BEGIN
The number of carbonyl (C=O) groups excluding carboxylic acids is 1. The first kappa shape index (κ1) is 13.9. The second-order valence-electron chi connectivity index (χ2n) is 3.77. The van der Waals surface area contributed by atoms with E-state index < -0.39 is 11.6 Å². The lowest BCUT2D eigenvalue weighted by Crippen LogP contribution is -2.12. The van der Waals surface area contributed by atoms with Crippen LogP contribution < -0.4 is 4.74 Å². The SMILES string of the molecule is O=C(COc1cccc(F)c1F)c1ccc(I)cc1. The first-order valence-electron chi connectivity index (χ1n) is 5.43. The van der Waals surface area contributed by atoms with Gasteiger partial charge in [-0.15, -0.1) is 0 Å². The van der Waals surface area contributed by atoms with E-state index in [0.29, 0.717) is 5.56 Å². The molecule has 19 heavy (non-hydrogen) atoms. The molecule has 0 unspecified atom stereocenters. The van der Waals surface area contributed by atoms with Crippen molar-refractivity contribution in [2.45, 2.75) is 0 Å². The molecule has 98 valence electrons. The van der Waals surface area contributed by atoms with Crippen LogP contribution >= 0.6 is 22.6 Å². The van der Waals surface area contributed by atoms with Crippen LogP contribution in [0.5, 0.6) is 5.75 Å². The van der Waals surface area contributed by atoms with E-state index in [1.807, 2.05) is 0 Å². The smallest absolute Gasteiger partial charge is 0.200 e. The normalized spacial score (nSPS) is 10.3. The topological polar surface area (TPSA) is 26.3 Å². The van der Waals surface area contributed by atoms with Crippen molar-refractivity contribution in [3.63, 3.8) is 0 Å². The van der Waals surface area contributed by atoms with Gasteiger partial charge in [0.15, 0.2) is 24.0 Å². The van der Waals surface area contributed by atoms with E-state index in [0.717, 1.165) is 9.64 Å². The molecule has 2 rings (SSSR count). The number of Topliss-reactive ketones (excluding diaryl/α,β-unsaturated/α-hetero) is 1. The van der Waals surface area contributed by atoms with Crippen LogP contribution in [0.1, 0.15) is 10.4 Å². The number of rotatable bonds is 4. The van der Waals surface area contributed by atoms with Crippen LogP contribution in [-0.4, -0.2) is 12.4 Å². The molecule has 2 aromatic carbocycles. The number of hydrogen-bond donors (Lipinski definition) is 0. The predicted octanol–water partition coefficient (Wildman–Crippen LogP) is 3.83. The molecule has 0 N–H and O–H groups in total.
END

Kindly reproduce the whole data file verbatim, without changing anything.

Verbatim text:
The number of carbonyl (C=O) groups excluding carboxylic acids is 1. The first kappa shape index (κ1) is 13.9. The second-order valence-electron chi connectivity index (χ2n) is 3.77. The van der Waals surface area contributed by atoms with E-state index < -0.39 is 11.6 Å². The lowest BCUT2D eigenvalue weighted by Crippen LogP contribution is -2.12. The van der Waals surface area contributed by atoms with Crippen LogP contribution < -0.4 is 4.74 Å². The SMILES string of the molecule is O=C(COc1cccc(F)c1F)c1ccc(I)cc1. The first-order valence-electron chi connectivity index (χ1n) is 5.43. The van der Waals surface area contributed by atoms with Gasteiger partial charge in [-0.15, -0.1) is 0 Å². The van der Waals surface area contributed by atoms with E-state index in [0.29, 0.717) is 5.56 Å². The molecule has 19 heavy (non-hydrogen) atoms. The molecule has 0 unspecified atom stereocenters. The van der Waals surface area contributed by atoms with Crippen molar-refractivity contribution in [2.45, 2.75) is 0 Å². The molecule has 98 valence electrons. The van der Waals surface area contributed by atoms with Crippen LogP contribution >= 0.6 is 22.6 Å². The van der Waals surface area contributed by atoms with Crippen LogP contribution in [0.5, 0.6) is 5.75 Å². The van der Waals surface area contributed by atoms with E-state index in [1.807, 2.05) is 0 Å². The smallest absolute Gasteiger partial charge is 0.200 e. The normalized spacial score (nSPS) is 10.3. The topological polar surface area (TPSA) is 26.3 Å². The van der Waals surface area contributed by atoms with Crippen molar-refractivity contribution in [3.63, 3.8) is 0 Å². The van der Waals surface area contributed by atoms with Gasteiger partial charge in [0.15, 0.2) is 24.0 Å². The van der Waals surface area contributed by atoms with E-state index in [0.717, 1.165) is 9.64 Å². The molecule has 2 rings (SSSR count). The number of Topliss-reactive ketones (excluding diaryl/α,β-unsaturated/α-hetero) is 1. The van der Waals surface area contributed by atoms with Crippen LogP contribution in [0.1, 0.15) is 10.4 Å². The number of rotatable bonds is 4. The van der Waals surface area contributed by atoms with Crippen LogP contribution in [-0.4, -0.2) is 12.4 Å². The molecule has 2 aromatic carbocycles. The number of hydrogen-bond donors (Lipinski definition) is 0. The predicted octanol–water partition coefficient (Wildman–Crippen LogP) is 3.83. The molecule has 0 N–H and O–H groups in total.